Sultan, More information (from Wikipedia) for your readers on Kawakita. I had not heard of his case, and appreciate your bringing it up.

    "On September 2, 1948, a jury of 9 men and 3 women found that Kawakita owed allegiance to the United States during his residence in Japan. Charged with 15 overt acts, he was found guilty of eight. His U.S. citizenship was revoked, and he was sentenced to death.

    Kawakita appealed the decision to the United States Supreme Court, which heard it in April 1952. On June 2, 1952, the Supreme Court ruled to support the lower court's judgment and confirmed Kawakita's death sentence.

    However, President Dwight D. Eisenhower viewed the punishment as excessive and on October 29, 1953 commuted Kawakita's sentence to life imprisonment. Ten years later, during the closing of Alcatraz prison where Kawakita was serving his time, President John F. Kennedy pardoned him on October 24, 1963 on the condition that he be deported to Japan and banned from American soil for life.[2]

    --Jerry W.

  17. I never quite understood why Truman was so sure that Japan would surrender, or for that matter why they actually did so. They were so ruthless and devoted to their ideology to the point of suicide, so why was the nuclear attack so effective? Perhaps they thought that the U.S. had and endless supply of A-bombs to drop on them?

    In any case, it is not clear to me that Islam (which in any case does not have a central leadership as Japan did) would somehow surrender even after a devastating attack. Of course, this does not justify appeasement of evil, but the proper means of subduing it are not obvious.

  18. Mr. Greenfield, you outdo yourself every day, but this column is going to be hard to top.

  19. yup Jerry, liberalism won out

    rowboat, thank you

    FSY, the Japanese strategy depended on sucking the US into an extended war of attrition, a pre-vietnam vietnam that would exhaust and destroy the US.

    The atom bomb wiped out that strategy. They were left with the stark choices of surrender or mass suicide.

    And in the end, mass suicide proved to be a bluff.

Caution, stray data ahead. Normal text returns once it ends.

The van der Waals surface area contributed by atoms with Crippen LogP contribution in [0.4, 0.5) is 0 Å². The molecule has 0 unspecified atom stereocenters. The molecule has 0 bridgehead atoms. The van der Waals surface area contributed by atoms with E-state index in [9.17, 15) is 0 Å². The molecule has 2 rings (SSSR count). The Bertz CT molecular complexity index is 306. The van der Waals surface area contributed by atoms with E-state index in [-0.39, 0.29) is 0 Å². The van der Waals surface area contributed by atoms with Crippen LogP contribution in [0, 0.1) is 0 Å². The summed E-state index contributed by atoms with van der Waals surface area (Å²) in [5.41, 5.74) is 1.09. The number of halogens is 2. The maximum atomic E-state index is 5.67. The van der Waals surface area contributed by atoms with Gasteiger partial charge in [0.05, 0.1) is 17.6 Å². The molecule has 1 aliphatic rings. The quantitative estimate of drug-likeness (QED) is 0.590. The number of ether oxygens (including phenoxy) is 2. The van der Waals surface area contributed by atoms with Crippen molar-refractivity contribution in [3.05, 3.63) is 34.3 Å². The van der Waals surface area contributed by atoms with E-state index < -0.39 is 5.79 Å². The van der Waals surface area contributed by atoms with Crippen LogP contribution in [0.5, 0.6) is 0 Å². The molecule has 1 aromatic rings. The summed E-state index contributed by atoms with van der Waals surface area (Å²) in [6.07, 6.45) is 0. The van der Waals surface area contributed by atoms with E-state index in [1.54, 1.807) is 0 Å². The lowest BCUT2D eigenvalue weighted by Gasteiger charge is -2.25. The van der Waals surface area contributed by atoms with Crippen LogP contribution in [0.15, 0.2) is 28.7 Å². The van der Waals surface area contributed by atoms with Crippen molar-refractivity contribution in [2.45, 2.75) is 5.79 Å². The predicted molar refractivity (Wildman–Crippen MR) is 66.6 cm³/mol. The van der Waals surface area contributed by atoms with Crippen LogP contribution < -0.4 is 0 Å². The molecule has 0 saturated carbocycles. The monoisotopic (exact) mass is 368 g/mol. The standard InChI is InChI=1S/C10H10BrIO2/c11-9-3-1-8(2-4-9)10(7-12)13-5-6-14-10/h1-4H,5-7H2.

20. Anonymous14/8/13

    @fsy: President Truman was not "...so sure that Japan would surrender...", but the atom bombs were all he had available as an alternative to an invasion of Japan's Home Islands. The generals of the time and their staffs estimated about twenty million Japanese casualties (both military and civilian) and two to three million U.S. military casualties, if we invaded Japan, in a campaign taking three to five years. Whether they were accurate or not, those projections were what Truman had to work with and he desperately wanted to avoid that. Why did Japan surrender? Because the Emperor believed Truman had more atomic bombs and was certain he would use them if he had them. Yes, other cities had been bombed into rubble, but after many days and many aircraft. Hiroshima and Nagasaki were one plane, one dead city. Horrific at the time, and so the Emperor Hirohito overruled his military government and announced the surrender of Japan over the radio to the entire Empire to avoid a nation of Hiroshimas and Nagasakis. He said as much, many years later. Certainty only appears in retrospect; in prospect, one must throw the dice and pray to one's gods.
    (Comment by Ike)

  21. DAN III15/8/13

    "Had Oswald been tried for treason after his return from Russia, the Kennedy assassination would have never happened;"

    As a 10 year old boy when JFK was assassinated I had already questioned how Oswald had accomplished such with the poor quality Manlicher-Carcano. There is overwhelming evidence that JFK was the victim of a conspired assassination. The "magic bullet" theory of the Warren Commission was an obvious lie used to justify the argument of a lone gunman. I must say Mr. Greenfield, after reading your remark that Mr. Oswald was the lone perpetrator of this heinous crime, your ignorance on this matter is disappointing.

  22. Daniel, while I generally agree with your post, I think you (like most of us including myself till 3 months ago) mis-diagnose the reason for the Japanese surrender. The very compelling article at Foreign Policy (http://www.foreignpolicy.com/articles/2013/05/29/the_bomb_didnt_beat_japan_nuclear_world_war_ii) had me convinced that what caused the Japanese surrender was not the atomic bombs (how much everyone liked to think) but Japan's rulers fear of Stalin and the USSR which were neutral up until around that time in the war.


  23. Fear of a Soviet invasion was certainly a factor, but as long as Japan believed that it could hold off the US through attrition...